Floodplain Forest Enhancement - Mississippi River, Phase 2
Reed canary grass is preventing natural regeneration of trees and threatening floodplain forests and wildlife along the Mississippi. This effort builds on previous LSOHC funding to control reed canary grass and plant trees as part of a long-term effort.
Audubon’s floodplain forest enhancement program was designed to help sustain and enhance floodplain forest
along the Mississippi River and the lower ends of major tributaries. The existing forest is dominated by mature
silver maple (Acer saccharinum) trees which are starting to die back and there are not enough young trees in the
forest to replace them. The forest lacks young trees largely because of the regular flooding and the presence of reed
canary grass (Phalaris arundinacea), an invasive grass that grows in thick mats and inhibits the germination and
growth of tree seedlings. In addition to the loss of mature trees and the lack of young trees, forest diversity is also
declining because of dutch elm disease and the emerald ash borer (Agrilus planipennis) which kill the older elm
and ash that were once more common in these stands. These forests provide critical habitat for forest dependent
birds but without active management they will continue to decline in quality and quantity over time.
Our program is focused on managing invasive species and regenerating a variety of tree and shrub species to
improve bottomland forest habitat for birds. We prepared sites for planting or natural regeneration using
herbicide, disking, or mowing. We planted bare root tree seedlings, cottonwood cuttings, or direct seeded trees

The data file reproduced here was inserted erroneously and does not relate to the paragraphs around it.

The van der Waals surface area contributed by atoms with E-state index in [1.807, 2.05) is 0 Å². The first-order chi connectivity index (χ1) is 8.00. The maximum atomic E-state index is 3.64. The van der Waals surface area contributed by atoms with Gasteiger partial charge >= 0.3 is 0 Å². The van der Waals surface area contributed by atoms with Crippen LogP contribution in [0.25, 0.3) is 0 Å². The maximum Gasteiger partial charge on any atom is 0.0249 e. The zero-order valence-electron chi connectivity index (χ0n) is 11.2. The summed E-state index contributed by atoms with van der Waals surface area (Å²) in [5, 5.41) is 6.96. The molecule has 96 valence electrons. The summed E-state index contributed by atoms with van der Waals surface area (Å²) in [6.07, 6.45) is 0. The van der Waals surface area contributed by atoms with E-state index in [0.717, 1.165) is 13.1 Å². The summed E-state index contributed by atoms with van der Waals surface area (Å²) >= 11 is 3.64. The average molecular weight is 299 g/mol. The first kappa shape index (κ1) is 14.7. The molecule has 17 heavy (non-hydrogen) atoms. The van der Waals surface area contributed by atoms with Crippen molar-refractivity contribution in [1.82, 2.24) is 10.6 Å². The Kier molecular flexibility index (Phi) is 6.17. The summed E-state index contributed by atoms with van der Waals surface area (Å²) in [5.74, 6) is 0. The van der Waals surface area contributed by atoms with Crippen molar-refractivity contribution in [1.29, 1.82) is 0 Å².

including oaks and walnuts. We used tree tubes to protect trees from deer and voles; improved tree vigor and
growth through selective thinning; and controlled weeds through herbicide treatments and mowing after planting.
Our geographic scope included the Mississippi River from Hastings, MN to the Iowa border and the lower ends of
major tributaries. Much of this land in SE Minnesota includes state forests, Wildlife Management Areas, or National
Wildlife and Fish Refuge lands.
Our priorities were determined in cooperation with MN Department of Natural Resources, US Fish and Wildlife
Service, and US Army Corps of Engineers. All projects were on public lands owned and managed by these agencies.
Priorities were based on forest condition and threats, habitat needs, logistics, and access. Our goal was to manage
invasive species long enough to establish young trees that will be the future forest canopy and maintain a diverse
forest structure that benefits birds and other wildlife. Our objectives were designed to utilize a variety of
enhancement tools, monitor the results, and apply that information to designing new projects.
A description of each project is provided below. For some sites additional work may be continued with Phase 3 and
Phase 4 of our floodplain forest enhancement program.
Cannon River Bottoms / Collischan South (30 acres)
This project was postponed in 2016 due to high water. A contractor treated 30 acres with herbicide during late
summer 2017, and then planted 5000 bare root (BR) silver maple seedlings and 2400 Root Production Method
(RPM) seedlings of silver maple, Ohio buckeye, river birch, Kentucky coffee tree, tulip tree, black gum, and
sycamore during fall 2017. The contractor planted an additional 4600 BR seedlings during spring 2018.
Reno Bottoms (60 acres)